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When to Use a Resume Versus a Curriculum Vitae

resume versus a curriculum vitae The position the job applicant is seeking and what is customary for that field determines when to use a resume versus a curriculum vitae, find out when each is appropriate to use.

Everyone is generally pretty familiar with resumes, their purpose, formatting, and styles, but what about the more foreign type of portfolio document, the CV? CVs have various purposes depending on what type of field you are in, as with a resume it is equally important that they are completed correctly.

Resume or a Curriculum Vitae When Are They Used?

While these different documents have various purposes, it is still important to mention that much of the same information is included on both because they are both used with the intention of getting hired. Following the rules and guidelines to writing both of these types of documents will give you the most success during your job application process.

When you are applying for a job and are unsure of which form of career identification the organization is going to be expecting, it is better to be prepared. Do some research ahead of time on the type of position to see which form is typically accepted.
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Resume Versus a Curriculum Vitae

As mentioned previously both documents contain similar information, but are socially accepted at different times and for varying purposes. These suggestions listed are general guidelines intended to help those applying for a job, you could always double-check with the company if you are unsure of which form you should use.
  • When should you use a Curriculum Vitae?
    The toughest question that people are often confused by is when is it correct to use a CV instead of the typical resume? A CV is used most frequently in academia because it is much more descriptive than a resume as it goes into much greater depth with your skills and qualifications.

    If you are applying to a graduate school or a job in research (no matter what the subject) the schools and businesses generally want to see your CV. This document will explain to these institutions all of the hard work that you put into you studies and independent research endeavors.

    Another reason that the curriculum vitae is used (especially in America) is when you are applying for an international job. In the United States, the resume continues to be the dominant form of identification during the job application process. However, in other countries outside the US, the CV is more widely used.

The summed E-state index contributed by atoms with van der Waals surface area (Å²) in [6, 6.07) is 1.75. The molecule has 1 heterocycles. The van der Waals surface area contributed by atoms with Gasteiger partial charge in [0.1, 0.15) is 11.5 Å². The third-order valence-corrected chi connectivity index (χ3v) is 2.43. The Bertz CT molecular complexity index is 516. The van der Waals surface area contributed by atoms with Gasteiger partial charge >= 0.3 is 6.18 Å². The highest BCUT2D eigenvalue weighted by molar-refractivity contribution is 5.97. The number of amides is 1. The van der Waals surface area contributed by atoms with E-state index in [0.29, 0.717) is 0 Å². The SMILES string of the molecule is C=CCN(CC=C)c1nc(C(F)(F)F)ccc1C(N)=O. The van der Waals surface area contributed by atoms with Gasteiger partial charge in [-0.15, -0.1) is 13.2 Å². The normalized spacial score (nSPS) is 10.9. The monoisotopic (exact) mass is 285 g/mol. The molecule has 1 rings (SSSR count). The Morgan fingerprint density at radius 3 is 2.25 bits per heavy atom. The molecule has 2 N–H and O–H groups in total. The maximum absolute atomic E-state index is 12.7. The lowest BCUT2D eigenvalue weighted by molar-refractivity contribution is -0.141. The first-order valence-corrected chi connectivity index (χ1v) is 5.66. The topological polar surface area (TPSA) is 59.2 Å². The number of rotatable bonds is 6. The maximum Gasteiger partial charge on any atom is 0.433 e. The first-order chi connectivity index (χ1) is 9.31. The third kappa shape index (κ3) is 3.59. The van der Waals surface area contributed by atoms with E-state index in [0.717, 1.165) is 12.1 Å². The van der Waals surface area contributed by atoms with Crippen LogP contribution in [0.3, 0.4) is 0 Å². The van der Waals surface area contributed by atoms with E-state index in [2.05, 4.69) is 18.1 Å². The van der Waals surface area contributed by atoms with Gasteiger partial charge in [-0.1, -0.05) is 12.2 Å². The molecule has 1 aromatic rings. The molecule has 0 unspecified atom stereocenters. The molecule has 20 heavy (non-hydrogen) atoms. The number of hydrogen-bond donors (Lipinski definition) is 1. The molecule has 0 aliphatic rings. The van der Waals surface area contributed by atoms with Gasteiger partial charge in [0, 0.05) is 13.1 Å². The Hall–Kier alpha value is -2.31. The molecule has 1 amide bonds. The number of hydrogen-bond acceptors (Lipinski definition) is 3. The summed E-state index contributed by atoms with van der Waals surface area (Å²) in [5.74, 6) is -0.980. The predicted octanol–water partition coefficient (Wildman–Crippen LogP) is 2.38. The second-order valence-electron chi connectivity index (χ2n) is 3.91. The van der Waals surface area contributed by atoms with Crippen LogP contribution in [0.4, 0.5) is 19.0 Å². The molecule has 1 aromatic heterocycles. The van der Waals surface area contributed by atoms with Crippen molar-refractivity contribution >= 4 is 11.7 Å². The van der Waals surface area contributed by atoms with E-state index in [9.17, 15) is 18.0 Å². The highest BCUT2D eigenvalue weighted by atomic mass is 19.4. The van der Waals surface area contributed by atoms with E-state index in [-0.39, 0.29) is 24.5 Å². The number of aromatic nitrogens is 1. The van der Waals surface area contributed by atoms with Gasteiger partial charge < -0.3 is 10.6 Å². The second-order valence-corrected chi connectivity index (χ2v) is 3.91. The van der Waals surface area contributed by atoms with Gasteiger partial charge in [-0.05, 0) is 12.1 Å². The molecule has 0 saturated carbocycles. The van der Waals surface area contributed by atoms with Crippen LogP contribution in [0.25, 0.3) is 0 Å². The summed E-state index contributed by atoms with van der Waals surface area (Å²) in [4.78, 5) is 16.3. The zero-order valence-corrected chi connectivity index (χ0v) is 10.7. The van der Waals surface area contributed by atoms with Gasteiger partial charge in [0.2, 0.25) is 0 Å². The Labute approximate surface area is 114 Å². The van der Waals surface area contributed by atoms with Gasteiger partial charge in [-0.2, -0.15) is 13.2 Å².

• What is the difference between a resume and a CV?
    Some of the major differences to briefly touch upon are the length and content. A resume is typically no more than two pages (preferably one page) where a CV can be several pages or more in length. This difference has a lot to do with the depth of the content that is included in these documents.

    While a resume focuses only on the types of job positions and volunteer opportunities that you became involved in, a CV describes all of your academic achievements, research participation, as well as individual educational developments.

    Both documents are considered summaries of your professional life, but think of a CV as a less concise and more detailed resume centered around your publications and awards you may have received. For example, if you have published many abstracts and theses, you should list all relevant publications even if your CV carries on for several pages.
  • What should be included on your CV?
    Your CV can be tricky to write since it is so foreign to many individuals, but there are certain items that should be included while writing and others that should be left out. Similar to a resume, your CV should include all of your basic contact information such as your name, address, phone numbers, email address, and any other important details about you.

    Additionally, you should include all of your research, teaching experiences, professional associations, as well as any certifications and degrees you have received, preferably starting with your highest level. Any publications, talks, or papers that you have submitted to professional organizations to be published should also be listed.
A CV is both similar to and different from a resume, our goal was to help you more clearly understand when to use a resume versus a curriculum vitae. CV's can help demonstrate your hard work and commitment to research and academia and when presented impressively can help you obtain a position. Press Start to build one for free.
when to use a resume versus a curriculum vitae